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Old 11-12-2020, 08:31 AM   #13
William Cloud Hicklin
Ghost Prince of Cardolan
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Join Date: Oct 2006
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William Cloud Hicklin is battling Black Riders on Weathertop.William Cloud Hicklin is battling Black Riders on Weathertop.
Considering William's response regarding what the One Ring's power of "Command" would have allowed Aragorn to do had he claimed and mastered it. As well as potentially suborning the Orcs, could he not have suborned the Nazgul as well? In "The Hunt For the Ring" in Unfinished Tales when the Nazgul arrive at Isengard, Saruman says to the Lord of the Nazgul: "I know what you seek though you do not name it. I have it not, as surely its servants perceive without telling; for if I had it then you would bow down before me and call me Lord."
That opens a whole 'nuther can o' worms, because while the One Ruled the Nine, the Nine were by this time in Sauron's personal possession, and so he had direct and primary control over the wills of the Nazgul, even without the One. How that would have played out if an Aragorn or Galadriel (or Gandalf!) had claimed the One and thus in some way 'rule' over the Nine Rings, even while Sauron physically held them, is interesting. But here is what Tolkien had to say about the case of a person of lesser stature (Frodo) claiming the One:

When Sauron was aware of the seizure of the Ring his one hope was in its power: that the claimant would be unable to relinquish it until Sauron had time to deal with him. Frodo too would then probably, if not attacked, have had to take the same way: cast himself with the Ring into the abyss. If not he would of course have completely failed. It is an interesting problem: how Sauron would have acted or the claimant have resisted. Sauron sent at once the Ringwraiths. They were naturally fully instructed, and in no way deceived as to the real lordship of the Ring. The wearer would not be invisible to them, but the reverse; and the more vulnerable to their weapons. But the situation was now different to that under Weathertop, where Frodo acted merely in fear and wished only to use (in vain) the Ring's subsidiary power of conferring invisibility. He had grown since then. Would they have been immune from its power if he claimed it as an instrument of command and domination?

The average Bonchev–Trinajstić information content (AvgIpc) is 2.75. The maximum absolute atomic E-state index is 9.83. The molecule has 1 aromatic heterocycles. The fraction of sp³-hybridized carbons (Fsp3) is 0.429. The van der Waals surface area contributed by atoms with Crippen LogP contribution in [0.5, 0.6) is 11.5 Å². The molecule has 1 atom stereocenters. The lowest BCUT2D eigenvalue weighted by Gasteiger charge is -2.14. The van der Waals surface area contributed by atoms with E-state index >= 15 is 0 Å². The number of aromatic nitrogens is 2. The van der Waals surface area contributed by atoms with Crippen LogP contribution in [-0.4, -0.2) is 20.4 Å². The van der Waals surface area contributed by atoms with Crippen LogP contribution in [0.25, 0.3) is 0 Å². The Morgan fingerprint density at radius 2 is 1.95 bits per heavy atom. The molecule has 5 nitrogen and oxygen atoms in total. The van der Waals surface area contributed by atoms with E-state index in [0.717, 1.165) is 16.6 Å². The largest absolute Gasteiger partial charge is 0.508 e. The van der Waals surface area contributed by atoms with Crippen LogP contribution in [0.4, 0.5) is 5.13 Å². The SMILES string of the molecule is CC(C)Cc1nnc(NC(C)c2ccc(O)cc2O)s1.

Not wholly. I do not think they could have attacked him with violence, nor laid hold upon him or taken him captive; they would have obeyed or feigned to obey any minor commands of his that did not interfere with their errand – laid upon them by Sauron, who still through their nine rings (which he held) had primary control of their wills. That errand was to remove Frodo from the Crack. Once he lost the power or opportunity to destroy the Ring, the end could not be in doubt – saving help from outside, which was hardly even remotely possible.
--Letter No. 246
The entire plot of The Lord of the Rings could be said to turn on what Sauron didnít know, and when he didnít know it.
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